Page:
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Google Polymer – the future of web application development?
released four years ago, but the project has stayed fairly under the radar
since then. Based on the W3C engineered Web Components, Polymer elements are
reusable, customizable chunks of code which create standardized browser
elements across the web. These individual HTML elements are designed to operate
together natively, and allow for cleaner, more manageable code bases for web
For those who are less familiar with Web Components, the
standards include four key features:
HTML Templates - The 'template' element,
which allows pages to contain inert areas of DOM inside
HTML Imports – Methods for importing HTML
documents into other documents
Custom Elements - APIs which enable building new
single unit, and separate from the DOM
Google’s Polymer project builds upon vanilla Web Components,
adding new features such as improved custom element creation and repeatable
templates. All of these features are directly built into the browser, and so
are supported by (almost) all browsers. In addition to this, Polymer includes a
large number of pre-built elements, which can kick start the development
Sounds great, right? Well, not everyone is in agreement. Facebook’s
React library has exploded in popularity; it performs a similar role to Polymer
elements, but supports code-sharing between front and back end environments,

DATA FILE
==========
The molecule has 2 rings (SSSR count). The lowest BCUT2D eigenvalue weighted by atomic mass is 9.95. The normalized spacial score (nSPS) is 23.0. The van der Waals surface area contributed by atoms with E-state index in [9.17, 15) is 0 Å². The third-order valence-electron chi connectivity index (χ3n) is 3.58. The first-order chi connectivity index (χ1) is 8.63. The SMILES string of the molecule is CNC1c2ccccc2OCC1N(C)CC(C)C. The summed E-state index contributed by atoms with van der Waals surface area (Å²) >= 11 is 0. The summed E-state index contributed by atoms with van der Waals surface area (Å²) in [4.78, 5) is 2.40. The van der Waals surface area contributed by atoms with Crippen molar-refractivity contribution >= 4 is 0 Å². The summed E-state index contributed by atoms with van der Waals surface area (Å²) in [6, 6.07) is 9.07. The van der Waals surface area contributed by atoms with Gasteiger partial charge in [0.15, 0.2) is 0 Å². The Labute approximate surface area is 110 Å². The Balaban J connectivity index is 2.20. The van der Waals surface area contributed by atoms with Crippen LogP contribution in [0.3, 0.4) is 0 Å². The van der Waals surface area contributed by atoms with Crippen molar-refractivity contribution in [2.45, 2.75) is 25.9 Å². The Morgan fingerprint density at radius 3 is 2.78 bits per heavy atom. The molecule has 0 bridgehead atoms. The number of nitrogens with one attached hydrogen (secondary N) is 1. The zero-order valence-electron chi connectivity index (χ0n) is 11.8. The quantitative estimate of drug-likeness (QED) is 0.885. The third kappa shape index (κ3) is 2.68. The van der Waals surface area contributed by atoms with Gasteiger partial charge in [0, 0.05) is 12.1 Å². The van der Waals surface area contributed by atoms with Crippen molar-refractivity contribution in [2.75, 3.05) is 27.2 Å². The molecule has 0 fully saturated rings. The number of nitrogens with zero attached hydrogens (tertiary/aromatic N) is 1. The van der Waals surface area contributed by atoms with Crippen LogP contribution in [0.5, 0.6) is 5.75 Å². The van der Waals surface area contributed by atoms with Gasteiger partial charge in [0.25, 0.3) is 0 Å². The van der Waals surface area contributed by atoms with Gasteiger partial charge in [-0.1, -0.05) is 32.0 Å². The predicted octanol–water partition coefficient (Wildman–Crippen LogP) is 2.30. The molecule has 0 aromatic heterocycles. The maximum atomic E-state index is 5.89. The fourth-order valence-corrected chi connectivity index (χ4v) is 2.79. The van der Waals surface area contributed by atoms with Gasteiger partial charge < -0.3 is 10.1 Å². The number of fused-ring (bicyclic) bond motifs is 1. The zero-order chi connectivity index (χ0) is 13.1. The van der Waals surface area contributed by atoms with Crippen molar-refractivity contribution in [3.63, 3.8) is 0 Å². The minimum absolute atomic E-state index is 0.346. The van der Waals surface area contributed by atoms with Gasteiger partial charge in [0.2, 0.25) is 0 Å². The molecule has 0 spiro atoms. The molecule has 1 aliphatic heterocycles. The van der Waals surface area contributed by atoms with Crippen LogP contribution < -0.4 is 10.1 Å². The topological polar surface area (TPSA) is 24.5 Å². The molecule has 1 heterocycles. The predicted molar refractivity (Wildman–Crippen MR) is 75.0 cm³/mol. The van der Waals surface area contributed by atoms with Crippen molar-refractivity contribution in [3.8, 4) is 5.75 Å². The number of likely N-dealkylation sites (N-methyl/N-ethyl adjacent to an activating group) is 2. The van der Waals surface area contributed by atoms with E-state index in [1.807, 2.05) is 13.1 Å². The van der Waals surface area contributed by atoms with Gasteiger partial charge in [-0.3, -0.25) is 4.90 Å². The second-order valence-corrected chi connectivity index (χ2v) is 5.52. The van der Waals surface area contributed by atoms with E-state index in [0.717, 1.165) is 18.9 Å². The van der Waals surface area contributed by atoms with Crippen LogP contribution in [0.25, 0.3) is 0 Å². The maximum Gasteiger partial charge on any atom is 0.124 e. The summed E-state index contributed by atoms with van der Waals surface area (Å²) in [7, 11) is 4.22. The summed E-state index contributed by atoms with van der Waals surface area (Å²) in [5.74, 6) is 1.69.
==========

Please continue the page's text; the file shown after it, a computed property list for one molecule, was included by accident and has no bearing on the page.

and has significant speed advantages over similar technologies. These speed
advantages are a prominent argument for Reacts superiority.
So, what should you use when building a web application?
React, Polymer, both together or something else altogether? It really depends
on your implementation. More importantly, you should take care not to conflate
React and Web Components. At a basic level, they are different things – Web
Components are designed to allow encapsulation of reusable components, and
React is excellent and keeping the DOM up to date in line with changes in your
data. Given this, you should choose a tool based on what best meets your app
functionality. You could even utilise both together; web Components behave as
native HTML elements, and as such can be used in React applications as any
other element would be.
The Web Components and Polymer specification is constantly
maturing, though. And for a large number of potential use cases, the simplicity
and modularity that Polymer affords is too good to pass up on. Developers wouldn’t
need to worry about cross-browser interoperability as the library is based on a
universal standard, and applications could be rapidly prototyped and developed
due to the reusability of elements. As time goes on and in-built browser
features become fuller and more developed, Polymer will certainly become more
proliferate across the web, and change the way we build modern web
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